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Along with announcements of the European Pillar of Social Rights and a Work – life balance proposal, the Commission has also released a Staff Working Document (SWD) ‘Taking stock of the 2013 Recommendation on Investing in children: breaking the cycle of disadvantage’. The 2013 Recommendation adopted by the Commission is part of the wider ‘Social Investment Package’ (SIP) and sets out an approach for supporting children and families built on three pillars:

  1. Parents’ access to resources, preferably in the form of paid work but also through adequate child and family benefits.
  2. Parents’ access to quality services, such as ECEC, education, healthcare, housing and alternative care.
  3. Children’s rights to participate in play, recreation, sport and cultural activities and to be heard in all decisions that affect their lives.

The European Social Network (ESN) is the only stakeholder to have made an assessment of the implementation of the Recommendation, ‘Investing in Children’s Services, Improving Outcomes’. It is based on the analysis of 14 countries, with policy recommendations made on ways to improve adherence with the Recommendation.

Mixed progress

The Commission’s first assessment of the Recommendation demonstrates progress has been mixed. Policy development for supporting families and children varies greatly between the Member States, despite the recognition of the importance of early support to break the inter-generational transmission of disadvantage and improve the long-term prospects of children.

This is evident in the provision of early childhood education and care (ECEC), for example. Some Member States have well developed ECEC systems that have remained resilient through the economic crisis. However, those with less well-developed systems have improved slowly while others have major issues related to the affordability of ECEC services.

The SWD acknowledges that more progress has been achieved for the first pillar and the ECEC component of the Recommendation in bringing about tangible policy changes, partly through the European Semester cycle of policy coordination.

However, the SWD itself makes little reference to progress made towards the inclusion of vulnerable children who may require specialist services, such as migrant children, children with disabilities, children in care, and children in households at risk of poverty.

Moreover, there has been a lack of action on the third pillar on children’s rights to legal and social participation. There is little evidence of opportunities for children’s participation in policies, services and legal proceedings.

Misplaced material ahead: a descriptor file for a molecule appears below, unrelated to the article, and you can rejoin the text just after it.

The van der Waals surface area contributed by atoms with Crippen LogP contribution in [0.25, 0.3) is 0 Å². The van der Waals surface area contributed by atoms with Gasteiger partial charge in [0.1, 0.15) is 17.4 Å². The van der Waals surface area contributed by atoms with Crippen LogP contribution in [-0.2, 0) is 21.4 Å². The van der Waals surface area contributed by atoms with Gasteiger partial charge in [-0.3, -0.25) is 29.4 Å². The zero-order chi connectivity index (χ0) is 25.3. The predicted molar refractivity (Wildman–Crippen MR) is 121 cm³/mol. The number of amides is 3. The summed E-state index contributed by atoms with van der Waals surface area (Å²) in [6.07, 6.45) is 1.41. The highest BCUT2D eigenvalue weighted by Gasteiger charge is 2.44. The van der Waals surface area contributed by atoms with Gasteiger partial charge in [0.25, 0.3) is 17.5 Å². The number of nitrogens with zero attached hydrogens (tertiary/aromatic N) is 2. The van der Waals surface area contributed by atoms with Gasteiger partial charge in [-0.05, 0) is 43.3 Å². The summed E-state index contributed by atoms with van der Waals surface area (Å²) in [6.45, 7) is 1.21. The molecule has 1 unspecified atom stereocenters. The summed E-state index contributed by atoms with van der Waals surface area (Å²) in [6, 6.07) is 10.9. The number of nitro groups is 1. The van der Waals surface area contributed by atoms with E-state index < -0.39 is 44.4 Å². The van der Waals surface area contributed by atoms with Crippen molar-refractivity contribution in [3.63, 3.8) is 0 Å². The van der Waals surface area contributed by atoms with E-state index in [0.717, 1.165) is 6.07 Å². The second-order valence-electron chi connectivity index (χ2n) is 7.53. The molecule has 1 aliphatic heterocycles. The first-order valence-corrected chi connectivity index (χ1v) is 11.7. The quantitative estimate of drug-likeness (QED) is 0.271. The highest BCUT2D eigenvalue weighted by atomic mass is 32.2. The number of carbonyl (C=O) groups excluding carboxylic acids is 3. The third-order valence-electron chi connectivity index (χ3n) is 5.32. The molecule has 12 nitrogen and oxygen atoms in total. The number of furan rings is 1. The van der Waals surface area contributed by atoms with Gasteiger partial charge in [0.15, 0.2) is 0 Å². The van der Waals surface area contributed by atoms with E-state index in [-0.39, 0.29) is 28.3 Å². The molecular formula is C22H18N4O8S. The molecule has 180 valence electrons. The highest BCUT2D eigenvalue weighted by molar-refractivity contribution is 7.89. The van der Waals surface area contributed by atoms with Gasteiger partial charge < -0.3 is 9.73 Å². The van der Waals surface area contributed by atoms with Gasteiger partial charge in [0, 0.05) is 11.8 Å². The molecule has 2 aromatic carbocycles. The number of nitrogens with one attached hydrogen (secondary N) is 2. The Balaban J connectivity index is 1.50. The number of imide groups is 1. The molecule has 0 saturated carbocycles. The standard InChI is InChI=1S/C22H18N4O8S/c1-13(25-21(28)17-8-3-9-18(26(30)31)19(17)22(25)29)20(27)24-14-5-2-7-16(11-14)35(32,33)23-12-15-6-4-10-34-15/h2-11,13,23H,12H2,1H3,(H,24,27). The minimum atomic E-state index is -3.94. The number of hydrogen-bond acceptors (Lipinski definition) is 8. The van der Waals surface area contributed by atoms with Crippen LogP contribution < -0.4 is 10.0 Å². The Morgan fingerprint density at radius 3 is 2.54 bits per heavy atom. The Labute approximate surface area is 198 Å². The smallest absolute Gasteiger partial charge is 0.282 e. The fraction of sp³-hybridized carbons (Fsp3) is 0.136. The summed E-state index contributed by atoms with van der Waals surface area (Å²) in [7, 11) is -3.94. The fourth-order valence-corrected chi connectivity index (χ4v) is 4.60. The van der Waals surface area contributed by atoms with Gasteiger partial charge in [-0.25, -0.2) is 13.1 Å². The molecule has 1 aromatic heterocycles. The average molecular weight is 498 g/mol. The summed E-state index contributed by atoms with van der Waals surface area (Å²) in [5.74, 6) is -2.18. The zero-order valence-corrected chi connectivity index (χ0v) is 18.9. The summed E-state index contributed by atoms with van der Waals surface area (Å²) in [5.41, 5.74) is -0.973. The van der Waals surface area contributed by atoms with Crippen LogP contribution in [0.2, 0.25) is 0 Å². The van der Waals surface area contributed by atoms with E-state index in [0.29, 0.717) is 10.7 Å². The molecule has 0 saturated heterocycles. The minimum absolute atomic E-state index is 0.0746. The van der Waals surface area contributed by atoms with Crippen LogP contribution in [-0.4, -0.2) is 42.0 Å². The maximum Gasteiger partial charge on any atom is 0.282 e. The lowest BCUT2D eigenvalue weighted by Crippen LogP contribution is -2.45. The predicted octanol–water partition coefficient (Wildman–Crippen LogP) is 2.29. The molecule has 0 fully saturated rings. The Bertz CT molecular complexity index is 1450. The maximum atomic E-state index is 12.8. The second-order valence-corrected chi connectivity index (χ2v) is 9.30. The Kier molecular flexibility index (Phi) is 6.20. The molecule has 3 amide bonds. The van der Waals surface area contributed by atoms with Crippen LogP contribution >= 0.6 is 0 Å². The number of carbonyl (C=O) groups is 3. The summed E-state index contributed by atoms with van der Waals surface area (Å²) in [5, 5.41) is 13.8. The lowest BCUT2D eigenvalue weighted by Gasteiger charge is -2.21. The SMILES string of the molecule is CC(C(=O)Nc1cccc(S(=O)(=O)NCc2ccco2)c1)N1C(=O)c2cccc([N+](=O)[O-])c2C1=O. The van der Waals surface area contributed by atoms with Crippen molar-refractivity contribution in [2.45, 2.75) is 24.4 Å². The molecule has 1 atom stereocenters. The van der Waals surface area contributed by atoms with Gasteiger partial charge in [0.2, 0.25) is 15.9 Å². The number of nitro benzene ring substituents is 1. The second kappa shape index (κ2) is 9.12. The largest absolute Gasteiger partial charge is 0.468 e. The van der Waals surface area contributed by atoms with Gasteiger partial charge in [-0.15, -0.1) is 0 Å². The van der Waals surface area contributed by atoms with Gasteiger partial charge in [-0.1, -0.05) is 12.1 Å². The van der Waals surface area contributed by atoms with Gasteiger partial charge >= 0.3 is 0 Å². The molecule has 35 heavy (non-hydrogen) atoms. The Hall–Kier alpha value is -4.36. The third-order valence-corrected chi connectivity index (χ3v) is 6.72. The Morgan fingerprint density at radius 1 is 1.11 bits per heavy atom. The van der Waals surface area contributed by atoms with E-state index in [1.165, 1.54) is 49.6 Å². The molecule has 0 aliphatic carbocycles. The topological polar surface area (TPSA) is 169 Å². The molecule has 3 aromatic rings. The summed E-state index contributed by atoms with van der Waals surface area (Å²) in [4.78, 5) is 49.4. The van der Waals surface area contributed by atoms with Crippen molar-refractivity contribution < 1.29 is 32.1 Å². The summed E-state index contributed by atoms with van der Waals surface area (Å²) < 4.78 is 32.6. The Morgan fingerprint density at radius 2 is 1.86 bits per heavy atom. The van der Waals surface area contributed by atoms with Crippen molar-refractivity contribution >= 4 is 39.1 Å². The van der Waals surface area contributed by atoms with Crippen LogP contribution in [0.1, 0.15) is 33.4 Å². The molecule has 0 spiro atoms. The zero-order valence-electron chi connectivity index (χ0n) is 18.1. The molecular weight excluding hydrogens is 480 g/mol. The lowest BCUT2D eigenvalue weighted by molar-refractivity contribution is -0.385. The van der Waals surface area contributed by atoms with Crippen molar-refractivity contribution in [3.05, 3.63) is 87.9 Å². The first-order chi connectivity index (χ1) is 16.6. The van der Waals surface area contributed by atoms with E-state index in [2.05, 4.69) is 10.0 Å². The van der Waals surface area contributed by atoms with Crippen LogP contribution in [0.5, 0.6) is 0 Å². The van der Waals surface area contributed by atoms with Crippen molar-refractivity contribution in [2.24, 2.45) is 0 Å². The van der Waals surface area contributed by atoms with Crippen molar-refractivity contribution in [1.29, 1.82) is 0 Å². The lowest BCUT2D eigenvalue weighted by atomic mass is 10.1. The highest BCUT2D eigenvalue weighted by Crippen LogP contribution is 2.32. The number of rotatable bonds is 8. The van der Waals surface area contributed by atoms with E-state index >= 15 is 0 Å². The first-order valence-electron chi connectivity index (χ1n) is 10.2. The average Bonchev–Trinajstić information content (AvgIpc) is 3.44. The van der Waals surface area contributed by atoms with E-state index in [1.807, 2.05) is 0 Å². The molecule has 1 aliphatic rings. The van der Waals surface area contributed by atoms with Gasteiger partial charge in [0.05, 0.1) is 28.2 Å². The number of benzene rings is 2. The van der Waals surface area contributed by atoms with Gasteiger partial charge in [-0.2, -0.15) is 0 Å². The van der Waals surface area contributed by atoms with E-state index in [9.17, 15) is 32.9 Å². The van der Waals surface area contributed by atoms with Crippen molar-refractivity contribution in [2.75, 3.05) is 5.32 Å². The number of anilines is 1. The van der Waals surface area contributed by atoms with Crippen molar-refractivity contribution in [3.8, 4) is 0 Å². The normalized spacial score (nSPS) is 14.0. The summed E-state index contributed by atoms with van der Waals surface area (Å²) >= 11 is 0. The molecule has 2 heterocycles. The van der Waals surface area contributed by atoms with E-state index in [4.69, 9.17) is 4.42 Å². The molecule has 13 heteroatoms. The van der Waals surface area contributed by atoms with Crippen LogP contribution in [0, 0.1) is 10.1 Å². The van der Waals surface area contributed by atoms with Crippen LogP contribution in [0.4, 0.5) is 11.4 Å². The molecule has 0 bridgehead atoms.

Despite attention and support at national and EU level, awareness of the Recommendation has not filtered down to the local level within the Member States. Effective coordination between the relevant stakeholders is needed, to ensure that policy mechanisms which reflect the 2013 Recommendations are developed at the local level.

Children and the European Pillar of Social Rights

The European Pillar of Social Rights announced by the European Commission could play a role in supporting implementation of the Recommendation. Indeed, the Commission reports in the SWD that children’s life chances are “at the core” of the Pillar’s proposals. The pillar includes the following provisions for children’s rights:

  • Children have the right to affordable early childhood education and care of good quality.
  • Children have the right to protection from poverty. Children from disadvantaged backgrounds have the right to specific measures to enhance equal opportunities.

However, the extent to which these principles will be implemented in practice remains unclear. The Commission has stopped short, for example, of an EU wide childcare guarantee which could uphold the rights of all children.

Overall, more needs to be done to improve the implementation of the Recommendation. Whilst progress has been made in addressing childcare capacity, income support to families and making education more inclusive, the key message of the Recommendation to make the child’s best interest a priority, and to recognise children as independent rights-holders, has not been sufficiently met. Furthermore, there is a need for a more comprehensive approach, given that the situation for vulnerable children and the importance of other services like healthcare, housing and social services has been overlooked.